If these recent presidential elections and the senatorial runoffs in Georgia have proven nothing else, they show that the American electorate is now profoundly multi-racial and does not abide governance through hate and race-baiting. And finally, this rare vote against reelection of an incumbent president shows what can be achieved through political mobilization on behalf of justice. Trump-like “alternative facts” may be convenient for cynical governments, but they cannot withstand the will of communities united in a desire for better, more equitable lives for themselves and their children. Like the United States, Israel can thrive in a complex world when it inspires neighbors, not dismiss them, when Israel’s leaders welcome diversity and do not sink into expedient patriotic clichés or incite those who seek to overpower anyone they deem “others.”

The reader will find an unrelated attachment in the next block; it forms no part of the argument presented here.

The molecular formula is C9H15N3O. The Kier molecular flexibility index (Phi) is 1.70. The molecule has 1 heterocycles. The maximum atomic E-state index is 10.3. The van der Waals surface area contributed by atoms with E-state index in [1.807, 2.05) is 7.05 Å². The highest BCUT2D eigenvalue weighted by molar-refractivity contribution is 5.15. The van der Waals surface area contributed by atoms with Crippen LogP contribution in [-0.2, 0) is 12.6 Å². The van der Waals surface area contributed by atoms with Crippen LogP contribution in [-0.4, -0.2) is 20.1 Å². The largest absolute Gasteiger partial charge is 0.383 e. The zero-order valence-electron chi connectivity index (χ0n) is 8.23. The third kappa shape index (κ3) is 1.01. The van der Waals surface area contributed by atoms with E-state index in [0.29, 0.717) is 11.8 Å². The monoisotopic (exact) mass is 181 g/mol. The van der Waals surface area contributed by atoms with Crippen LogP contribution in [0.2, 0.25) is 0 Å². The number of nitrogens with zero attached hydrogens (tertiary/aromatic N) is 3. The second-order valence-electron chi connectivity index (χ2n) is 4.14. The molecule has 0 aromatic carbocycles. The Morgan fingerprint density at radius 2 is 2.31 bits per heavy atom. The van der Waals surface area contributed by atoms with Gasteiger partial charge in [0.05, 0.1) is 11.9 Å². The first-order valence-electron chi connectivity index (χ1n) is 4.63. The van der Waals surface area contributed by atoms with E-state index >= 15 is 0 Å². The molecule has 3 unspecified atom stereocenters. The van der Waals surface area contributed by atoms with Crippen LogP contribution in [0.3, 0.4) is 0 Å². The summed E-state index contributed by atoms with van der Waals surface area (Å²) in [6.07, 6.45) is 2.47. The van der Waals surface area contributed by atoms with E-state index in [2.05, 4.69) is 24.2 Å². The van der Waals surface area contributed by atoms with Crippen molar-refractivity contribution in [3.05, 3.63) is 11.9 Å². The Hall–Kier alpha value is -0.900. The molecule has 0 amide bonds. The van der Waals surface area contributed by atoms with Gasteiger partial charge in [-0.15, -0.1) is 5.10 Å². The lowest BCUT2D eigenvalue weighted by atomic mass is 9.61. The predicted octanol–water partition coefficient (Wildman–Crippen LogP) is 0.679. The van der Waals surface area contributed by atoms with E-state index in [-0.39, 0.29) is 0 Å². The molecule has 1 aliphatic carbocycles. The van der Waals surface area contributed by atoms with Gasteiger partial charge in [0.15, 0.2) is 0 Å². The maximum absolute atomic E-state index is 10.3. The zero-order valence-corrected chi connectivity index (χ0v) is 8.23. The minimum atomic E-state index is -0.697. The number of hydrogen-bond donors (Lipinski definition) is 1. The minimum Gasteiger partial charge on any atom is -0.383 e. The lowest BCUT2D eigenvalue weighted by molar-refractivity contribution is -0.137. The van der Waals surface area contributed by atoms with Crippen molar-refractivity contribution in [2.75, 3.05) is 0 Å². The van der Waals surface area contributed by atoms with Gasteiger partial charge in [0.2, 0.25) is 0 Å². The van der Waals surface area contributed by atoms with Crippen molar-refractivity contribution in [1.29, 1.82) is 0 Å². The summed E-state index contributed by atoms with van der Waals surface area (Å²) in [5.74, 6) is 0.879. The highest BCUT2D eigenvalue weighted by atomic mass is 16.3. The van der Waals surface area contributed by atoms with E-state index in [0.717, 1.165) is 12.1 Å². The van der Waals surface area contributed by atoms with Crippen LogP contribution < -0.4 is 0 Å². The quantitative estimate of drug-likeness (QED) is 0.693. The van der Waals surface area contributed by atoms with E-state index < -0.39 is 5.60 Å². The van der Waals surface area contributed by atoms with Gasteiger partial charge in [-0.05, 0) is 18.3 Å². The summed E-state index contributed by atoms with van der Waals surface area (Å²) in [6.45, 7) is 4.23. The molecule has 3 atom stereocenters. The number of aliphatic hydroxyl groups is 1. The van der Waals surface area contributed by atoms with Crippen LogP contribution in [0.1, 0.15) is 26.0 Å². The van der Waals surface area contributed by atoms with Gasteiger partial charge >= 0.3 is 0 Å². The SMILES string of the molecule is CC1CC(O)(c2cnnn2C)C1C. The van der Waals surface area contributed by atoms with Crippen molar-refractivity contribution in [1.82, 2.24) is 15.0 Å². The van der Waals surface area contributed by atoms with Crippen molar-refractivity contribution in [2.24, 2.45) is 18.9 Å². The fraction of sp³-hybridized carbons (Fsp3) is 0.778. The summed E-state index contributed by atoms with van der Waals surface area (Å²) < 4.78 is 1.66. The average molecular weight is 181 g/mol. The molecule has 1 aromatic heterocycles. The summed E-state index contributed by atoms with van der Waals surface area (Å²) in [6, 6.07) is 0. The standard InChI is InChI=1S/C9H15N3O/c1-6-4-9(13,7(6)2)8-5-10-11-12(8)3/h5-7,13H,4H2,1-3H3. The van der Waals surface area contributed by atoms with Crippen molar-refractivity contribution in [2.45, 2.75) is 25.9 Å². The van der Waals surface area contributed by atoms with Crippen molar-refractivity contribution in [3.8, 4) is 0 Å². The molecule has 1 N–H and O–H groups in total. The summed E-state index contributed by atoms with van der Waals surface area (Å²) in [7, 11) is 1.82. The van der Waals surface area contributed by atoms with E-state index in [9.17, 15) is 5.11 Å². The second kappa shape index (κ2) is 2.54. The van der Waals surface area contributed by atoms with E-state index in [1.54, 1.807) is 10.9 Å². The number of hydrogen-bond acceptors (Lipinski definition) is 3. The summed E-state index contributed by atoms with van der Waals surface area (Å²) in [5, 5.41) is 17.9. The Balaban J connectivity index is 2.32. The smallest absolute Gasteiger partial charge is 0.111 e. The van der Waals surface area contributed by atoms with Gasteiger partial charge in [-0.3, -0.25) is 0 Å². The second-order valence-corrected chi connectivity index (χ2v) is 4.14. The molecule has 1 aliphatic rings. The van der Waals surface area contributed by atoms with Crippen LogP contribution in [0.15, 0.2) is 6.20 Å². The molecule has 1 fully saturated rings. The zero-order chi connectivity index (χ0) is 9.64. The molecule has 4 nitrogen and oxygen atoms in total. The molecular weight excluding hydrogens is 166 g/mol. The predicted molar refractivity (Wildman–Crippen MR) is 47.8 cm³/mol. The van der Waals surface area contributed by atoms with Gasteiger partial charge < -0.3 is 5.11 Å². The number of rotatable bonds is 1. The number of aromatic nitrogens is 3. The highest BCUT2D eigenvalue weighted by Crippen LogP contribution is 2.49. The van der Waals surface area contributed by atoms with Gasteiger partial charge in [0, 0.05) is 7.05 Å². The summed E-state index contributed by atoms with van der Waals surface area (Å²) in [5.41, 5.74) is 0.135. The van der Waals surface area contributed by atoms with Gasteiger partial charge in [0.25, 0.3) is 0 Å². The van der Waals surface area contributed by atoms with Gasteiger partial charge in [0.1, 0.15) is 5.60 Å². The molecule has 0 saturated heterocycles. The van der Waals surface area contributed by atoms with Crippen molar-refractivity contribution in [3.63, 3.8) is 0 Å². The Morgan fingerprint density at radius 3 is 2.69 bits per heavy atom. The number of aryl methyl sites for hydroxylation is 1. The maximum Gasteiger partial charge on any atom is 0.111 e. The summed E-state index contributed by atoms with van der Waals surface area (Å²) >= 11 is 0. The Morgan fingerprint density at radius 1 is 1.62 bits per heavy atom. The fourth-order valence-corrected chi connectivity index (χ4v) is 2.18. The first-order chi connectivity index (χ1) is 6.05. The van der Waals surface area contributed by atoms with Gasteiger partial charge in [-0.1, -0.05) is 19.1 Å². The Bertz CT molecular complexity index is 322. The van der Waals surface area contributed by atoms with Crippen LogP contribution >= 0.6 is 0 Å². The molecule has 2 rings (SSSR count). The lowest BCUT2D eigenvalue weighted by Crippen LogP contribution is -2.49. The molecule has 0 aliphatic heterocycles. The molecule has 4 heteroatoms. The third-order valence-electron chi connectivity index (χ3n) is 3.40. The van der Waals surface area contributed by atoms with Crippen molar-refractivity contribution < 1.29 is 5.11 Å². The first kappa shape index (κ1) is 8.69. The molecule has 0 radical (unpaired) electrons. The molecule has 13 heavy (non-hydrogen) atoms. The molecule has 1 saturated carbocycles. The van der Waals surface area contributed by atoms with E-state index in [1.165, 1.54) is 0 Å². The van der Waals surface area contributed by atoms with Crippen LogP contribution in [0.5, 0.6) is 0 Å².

About the Author
Professor Jonathan Dekel-Chen is Rabbi Edward Sandrow Chair in Soviet & East European Jewry at the Hebrew University of Jerusalem. His current research and publications deal with transnational philanthropy and advocacy, non-state diplomacy, agrarian history and migration. In 2014 he co-founded the Bikurim Youth Village for the Performing Arts in Eshkol, which provides world-class artistic training for under-served high school students from throughout Israel. Dekel-Chen is a member of Kibbutz Nir Oz.